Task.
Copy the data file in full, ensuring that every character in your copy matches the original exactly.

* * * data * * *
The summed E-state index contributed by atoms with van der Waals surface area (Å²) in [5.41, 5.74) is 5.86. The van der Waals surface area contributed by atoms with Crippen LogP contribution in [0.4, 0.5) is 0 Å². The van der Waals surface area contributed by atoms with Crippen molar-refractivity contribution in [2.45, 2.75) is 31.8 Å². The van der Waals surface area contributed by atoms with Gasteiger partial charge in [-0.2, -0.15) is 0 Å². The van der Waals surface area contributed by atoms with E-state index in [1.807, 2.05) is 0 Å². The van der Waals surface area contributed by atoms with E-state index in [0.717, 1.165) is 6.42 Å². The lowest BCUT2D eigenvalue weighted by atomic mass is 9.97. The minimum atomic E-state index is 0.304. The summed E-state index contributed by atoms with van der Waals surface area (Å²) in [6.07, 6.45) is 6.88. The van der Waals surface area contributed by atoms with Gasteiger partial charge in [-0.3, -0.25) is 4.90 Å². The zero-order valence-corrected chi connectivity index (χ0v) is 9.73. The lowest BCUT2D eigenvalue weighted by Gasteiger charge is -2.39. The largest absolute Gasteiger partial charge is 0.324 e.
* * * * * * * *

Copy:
The summed E-state index contributed by atoms with van der Waals surface area (Å²) in [5.41, 5.74) is 5.86. The van der Waals surface area contributed by atoms with Crippen LogP contribution in [0.4, 0.5) is 0 Å². The van der Waals surface area contributed by atoms with Crippen molar-refractivity contribution in [2.45, 2.75) is 31.8 Å². The van der Waals surface area contributed by atoms with Gasteiger partial charge in [-0.2, -0.15) is 0 Å². The van der Waals surface area contributed by atoms with E-state index in [1.807, 2.05) is 0 Å². The van der Waals surface area contributed by atoms with E-state index in [0.717, 1.165) is 6.42 Å². The lowest BCUT2D eigenvalue weighted by atomic mass is 9.97. The minimum atomic E-state index is 0.304. The summed E-state index contributed by atoms with van der Waals surface area (Å²) in [6.07, 6.45) is 6.88. The van der Waals surface area contributed by atoms with Gasteiger partial charge in [-0.3, -0.25) is 4.90 Å². The zero-order valence-corrected chi connectivity index (χ0v) is 9.73. The lowest BCUT2D eigenvalue weighted by Gasteiger charge is -2.39. The largest absolute Gasteiger partial charge is 0.324 e.